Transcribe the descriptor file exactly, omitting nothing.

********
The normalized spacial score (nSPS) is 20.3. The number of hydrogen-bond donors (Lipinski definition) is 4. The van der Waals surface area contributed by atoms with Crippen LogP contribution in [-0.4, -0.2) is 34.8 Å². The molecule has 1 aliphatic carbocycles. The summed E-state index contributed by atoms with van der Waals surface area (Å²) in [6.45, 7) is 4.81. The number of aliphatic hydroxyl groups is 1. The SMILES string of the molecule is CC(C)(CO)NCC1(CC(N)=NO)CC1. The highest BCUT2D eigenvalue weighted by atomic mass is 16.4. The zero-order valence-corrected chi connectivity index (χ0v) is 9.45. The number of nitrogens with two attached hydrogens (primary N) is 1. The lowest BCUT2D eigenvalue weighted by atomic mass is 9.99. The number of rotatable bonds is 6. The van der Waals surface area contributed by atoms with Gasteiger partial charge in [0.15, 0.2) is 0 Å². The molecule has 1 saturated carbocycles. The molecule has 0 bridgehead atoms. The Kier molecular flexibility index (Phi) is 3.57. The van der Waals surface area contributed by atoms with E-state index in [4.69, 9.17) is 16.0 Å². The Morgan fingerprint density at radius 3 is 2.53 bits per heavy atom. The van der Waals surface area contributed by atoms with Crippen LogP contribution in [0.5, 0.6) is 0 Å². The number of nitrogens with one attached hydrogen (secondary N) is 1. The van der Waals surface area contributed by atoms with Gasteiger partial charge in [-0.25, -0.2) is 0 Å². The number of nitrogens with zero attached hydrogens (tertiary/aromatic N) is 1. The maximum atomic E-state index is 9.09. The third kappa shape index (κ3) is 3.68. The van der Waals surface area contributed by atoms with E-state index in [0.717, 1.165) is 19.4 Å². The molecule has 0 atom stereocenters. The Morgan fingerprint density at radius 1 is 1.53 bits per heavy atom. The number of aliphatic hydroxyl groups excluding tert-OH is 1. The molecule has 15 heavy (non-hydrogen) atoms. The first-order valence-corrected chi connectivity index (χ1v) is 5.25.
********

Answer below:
The normalized spacial score (nSPS) is 20.3. The number of hydrogen-bond donors (Lipinski definition) is 4. The van der Waals surface area contributed by atoms with Crippen LogP contribution in [-0.4, -0.2) is 34.8 Å². The molecule has 1 aliphatic carbocycles. The summed E-state index contributed by atoms with van der Waals surface area (Å²) in [6.45, 7) is 4.81. The number of aliphatic hydroxyl groups is 1. The SMILES string of the molecule is CC(C)(CO)NCC1(CC(N)=NO)CC1. The highest BCUT2D eigenvalue weighted by atomic mass is 16.4. The zero-order valence-corrected chi connectivity index (χ0v) is 9.45. The number of nitrogens with two attached hydrogens (primary N) is 1. The lowest BCUT2D eigenvalue weighted by atomic mass is 9.99. The number of rotatable bonds is 6. The van der Waals surface area contributed by atoms with Gasteiger partial charge in [0.15, 0.2) is 0 Å². The molecule has 1 saturated carbocycles. The molecule has 0 bridgehead atoms. The Kier molecular flexibility index (Phi) is 3.57. The van der Waals surface area contributed by atoms with E-state index in [4.69, 9.17) is 16.0 Å². The Morgan fingerprint density at radius 3 is 2.53 bits per heavy atom. The van der Waals surface area contributed by atoms with Crippen LogP contribution in [0.5, 0.6) is 0 Å². The number of nitrogens with one attached hydrogen (secondary N) is 1. The van der Waals surface area contributed by atoms with Gasteiger partial charge in [-0.25, -0.2) is 0 Å². The number of nitrogens with zero attached hydrogens (tertiary/aromatic N) is 1. The maximum atomic E-state index is 9.09. The third kappa shape index (κ3) is 3.68. The van der Waals surface area contributed by atoms with E-state index in [0.717, 1.165) is 19.4 Å². The molecule has 0 atom stereocenters. The Morgan fingerprint density at radius 1 is 1.53 bits per heavy atom. The number of aliphatic hydroxyl groups excluding tert-OH is 1. The molecule has 15 heavy (non-hydrogen) atoms. The first-order valence-corrected chi connectivity index (χ1v) is 5.25.